nothing happened that we would forget."

These days, funerals often seem to be termed "celebrations", as if there were some miraculous short cut through grief. Moore is only too aware that this isn't the case. The Only Reason for Time traces her route out of it, as in the poem On Dunwich Beach. It's ceremonial, like a rite. The protagonist reaches the shore, gets ready and swims. The end of each stanza is a staging post:

"...undressing for you...swimming for you...searching for you...dying for you...breathing for for you."

This poem encapsulates the process that I mentioned earlier on in my post - the emergence from grief. Verse has the capacity to transform, for example, remembering into remembrance, but it can only manage this in the hands of the ablest poets. In The Only Reason for Time, Fiona Moore demonstrates that she is among them. Her collection is a huge achievement. 

Tuesday, 11 June 2013

Rory Waterman's forthcoming first book

I was delighted to spot last week that Rory Waterman's first book, titled Tonight the Summer's Over, is finally available for pre-order from Carcanet Press here.

I really enjoyed the selection of Waterman's work that was included in the New Poetries V anthology, while his reading at Days of Roses event in London back in 2011 also etched several of his poems on my mind. This is one collection that will definitely be heading for my bedside table!

Sunday, 9 June 2013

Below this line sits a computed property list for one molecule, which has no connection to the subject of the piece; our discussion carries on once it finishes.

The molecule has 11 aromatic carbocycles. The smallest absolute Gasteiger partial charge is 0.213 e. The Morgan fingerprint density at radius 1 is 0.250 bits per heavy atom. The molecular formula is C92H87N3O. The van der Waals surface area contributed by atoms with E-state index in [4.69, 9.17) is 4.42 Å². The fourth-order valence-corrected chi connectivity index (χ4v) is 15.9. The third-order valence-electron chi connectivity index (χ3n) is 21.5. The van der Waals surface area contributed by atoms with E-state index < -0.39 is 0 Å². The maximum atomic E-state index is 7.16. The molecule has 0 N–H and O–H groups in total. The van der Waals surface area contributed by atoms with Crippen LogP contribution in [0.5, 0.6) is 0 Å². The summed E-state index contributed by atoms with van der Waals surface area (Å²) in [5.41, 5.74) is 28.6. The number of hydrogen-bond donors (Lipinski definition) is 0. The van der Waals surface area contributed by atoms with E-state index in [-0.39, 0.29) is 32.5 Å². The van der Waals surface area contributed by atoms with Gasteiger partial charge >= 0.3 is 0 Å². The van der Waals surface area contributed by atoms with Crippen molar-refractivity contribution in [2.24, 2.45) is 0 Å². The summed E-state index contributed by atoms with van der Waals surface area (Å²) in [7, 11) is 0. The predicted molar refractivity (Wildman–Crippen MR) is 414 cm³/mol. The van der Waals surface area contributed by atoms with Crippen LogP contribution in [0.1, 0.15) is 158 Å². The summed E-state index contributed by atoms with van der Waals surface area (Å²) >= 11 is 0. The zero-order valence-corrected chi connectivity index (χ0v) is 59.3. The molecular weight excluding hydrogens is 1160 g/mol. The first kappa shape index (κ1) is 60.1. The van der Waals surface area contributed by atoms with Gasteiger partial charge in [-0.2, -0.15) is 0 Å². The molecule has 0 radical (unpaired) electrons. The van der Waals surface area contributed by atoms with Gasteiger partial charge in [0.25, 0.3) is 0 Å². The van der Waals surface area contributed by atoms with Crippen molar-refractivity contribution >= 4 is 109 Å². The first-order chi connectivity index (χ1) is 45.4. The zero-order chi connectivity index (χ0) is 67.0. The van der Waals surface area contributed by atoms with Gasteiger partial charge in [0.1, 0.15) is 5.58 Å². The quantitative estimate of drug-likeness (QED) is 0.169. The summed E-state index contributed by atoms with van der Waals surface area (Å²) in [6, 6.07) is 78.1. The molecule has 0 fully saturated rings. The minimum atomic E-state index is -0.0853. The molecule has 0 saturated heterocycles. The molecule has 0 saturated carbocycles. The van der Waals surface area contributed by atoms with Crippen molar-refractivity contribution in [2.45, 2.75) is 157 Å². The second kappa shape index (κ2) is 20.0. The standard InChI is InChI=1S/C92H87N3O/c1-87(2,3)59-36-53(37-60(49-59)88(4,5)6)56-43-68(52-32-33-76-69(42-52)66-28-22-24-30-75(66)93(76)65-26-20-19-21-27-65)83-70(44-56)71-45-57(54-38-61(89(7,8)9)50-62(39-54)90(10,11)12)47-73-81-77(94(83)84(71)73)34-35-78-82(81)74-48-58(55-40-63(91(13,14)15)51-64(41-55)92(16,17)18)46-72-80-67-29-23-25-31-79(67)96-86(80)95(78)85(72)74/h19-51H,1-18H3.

The sales of books at poetry readings

In a recent article about Salt's decision to drop single-author poetry collections, The Guardian gave the following statistics:

"Official figures from Nielsen BookScan show a sharp decline in the overall poetry market in the last year. There was growth of around 13% in 2009, when the market was worth £8.4m, followed by small declines in 2010 and 2011, and then a major drop of 18.5% volume and 15.9% value in 2012, when the overall value of the market fell to £6.7m."

I don't doubt these figures for a moment. However, they miss out the core of U.K. poetry - its readings. These are mainly run by commited volunteers, often poets themselves, and play a key role in introducing new poets to readers. As a consequence, they are the driving force behind many sales and are not included in Nielsen's statistics.

Let's take myself as an example: Buzzwords in Cheltenham last weekend was the latest in a number of readings that I given all around the country in the last two years. It went excellently - there was an attentive audience who encouraged me throughout and bought lots of my books (a dozen, in fact!). I was also delighted to meet Angela France, Alison Brackenbury and Stephen Payne at last.

The above event followed on from other lovely readings where I've been warmly welcomed:

Poetry at the... in Edinburgh (run by Rob MacKenzie)
Nightblue Fruit in Coventry (run by Antony Owen)
Shindig in Leicester (run by Nine Arches Press and Crystal Clear Creators)
Tongues & Grooves in Portsmouth (run by Maggie Sawkins)
Days of Roses in London (run by Declan Ryan)
Plus one-off readings in Nottingham (thanks to Robin Vaughan-Williams) and London (at the Poetry Book Fair)

I'm incredibly grateful to all these people for providing me with a platform to present my books. What's more, if Inventing Truth (my first HappenStance pamphlet) is almost sold out, that's in no small part down to these opportunities. I've sold books at every single event, thanks to member of each audience who love poetry.

In other words, there's a thriving live poetry scene out there beyond slams. Week after week, people turn out in numbers to hear poems being read, to encounter new poets and buy their books. This scene is growing, it's healthy, it's the heartbeat of U.K. poetry.